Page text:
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Legal Information: Utah

Restraining Orders

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Updated: 
November 19, 2020

What protections can I get in a cohabitant abuse protective order?

In an ex parte protective order, the judge can order that the abuser:

  1. stop committing or threatening to commit domestic violence or abuse and stop harassing you or any family or household member named in the order;
  2. stop calling, contacting, or communicating with you or anyone named in the order in any way, including indirect contact. There is an exception for communication related to any parent-time provisions in the order;
  3. be excluded from (leave) your home;
  4. stay away from your vehicle, home, school, work, place of worship or any other specific place you go to often unless the abuser attends the same school, is employed at the same place of employment, or attends the same place of worship – in that case, the judge cannot order the abuser to stay away from those places but can regulate the abuser’s behavior in those places;
  5. stay away from a family or household member’s vehicle, home, school, work, place of worship or any other specific place your family or household member goes to often unless the abuser attends the same school, is employed at the same place of employment, or attends the same place of worship – in that case, the judge cannot order the abuser to stay away from those places but can regulate the abuser’s behavior in those places;
  6. not purchase, use, or possess a firearm or other weapon specified by the judge Note: To order this, the judge must find that the abuser’s use or possession of a weapon may pose a “serious threat of harm to you”;
  7. give you use of an automobile or any other personal items and order that law enforcement accompany you to your residence to make sure that you are safe while getting possession of these items;
  8. not interfere with or change the your phone, utility or other services;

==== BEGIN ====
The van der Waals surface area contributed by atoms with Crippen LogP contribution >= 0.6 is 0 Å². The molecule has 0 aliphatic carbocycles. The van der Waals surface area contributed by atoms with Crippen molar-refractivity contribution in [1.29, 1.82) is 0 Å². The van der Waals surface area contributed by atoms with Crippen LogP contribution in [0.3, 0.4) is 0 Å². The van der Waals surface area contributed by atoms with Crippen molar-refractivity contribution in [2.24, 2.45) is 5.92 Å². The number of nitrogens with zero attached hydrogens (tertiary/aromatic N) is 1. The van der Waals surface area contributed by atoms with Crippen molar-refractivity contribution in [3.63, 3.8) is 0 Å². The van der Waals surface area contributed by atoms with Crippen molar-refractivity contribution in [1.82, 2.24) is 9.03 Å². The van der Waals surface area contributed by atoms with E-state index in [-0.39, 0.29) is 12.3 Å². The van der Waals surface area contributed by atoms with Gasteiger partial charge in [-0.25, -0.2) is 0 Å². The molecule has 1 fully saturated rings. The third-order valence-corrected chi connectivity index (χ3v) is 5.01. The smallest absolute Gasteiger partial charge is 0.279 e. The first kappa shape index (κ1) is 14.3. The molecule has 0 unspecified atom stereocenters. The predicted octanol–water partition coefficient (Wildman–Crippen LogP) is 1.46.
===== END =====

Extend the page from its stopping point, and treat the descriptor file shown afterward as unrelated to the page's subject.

9. not use alcohol or illegal drugs before or during visitation; and
  10. not take the children out of Utah.1

An ex parte protective order can also include any of the following:

  1. grant you or another person temporary custody of any minor children you share with the abuser;
  2. order an attorney to be a guardian ad litem for any minor children to represent their interests;
  3. order the respondent to maintain an existing wireless telephone contract or account;
  4. order you and the abuser to provide financial documents at the hearing for a final protective order if you requested child support or spousal support; and
  5. order anything else the judge decides is necessary for your safety and the safety of your family or household members.2

In a full (final) protective order, the judge can order:

  1. all of the protections in numbers 1 through 9 and in numbers 1 through 4, listed above; and
  2. the following additional protections:
    • order your wireless phone provider to:
      • transfer the account from the abuser’s name to yours; and
      • transfer to you any phone numbers that are primarily used by you or by someone with whom you will live while the order is in effect;
    • make arrangements for parenting time, with or without supervision by a third party, or deny parenting time if it is necessary to protect the safety of you or your child;3 and
    • child support and/or spousal support .4

Whether a judge orders any or all of the above depends on the facts of your case.

1 UT ST § 78B-7-603(2); see the temporary protective order form
2 UT ST § 78B-7-603(2)
3 UT ST §§ 78B-7-603(3),(4); 78B-7-117; see the protective order form
4 See UT ST § 78B-7-603(7)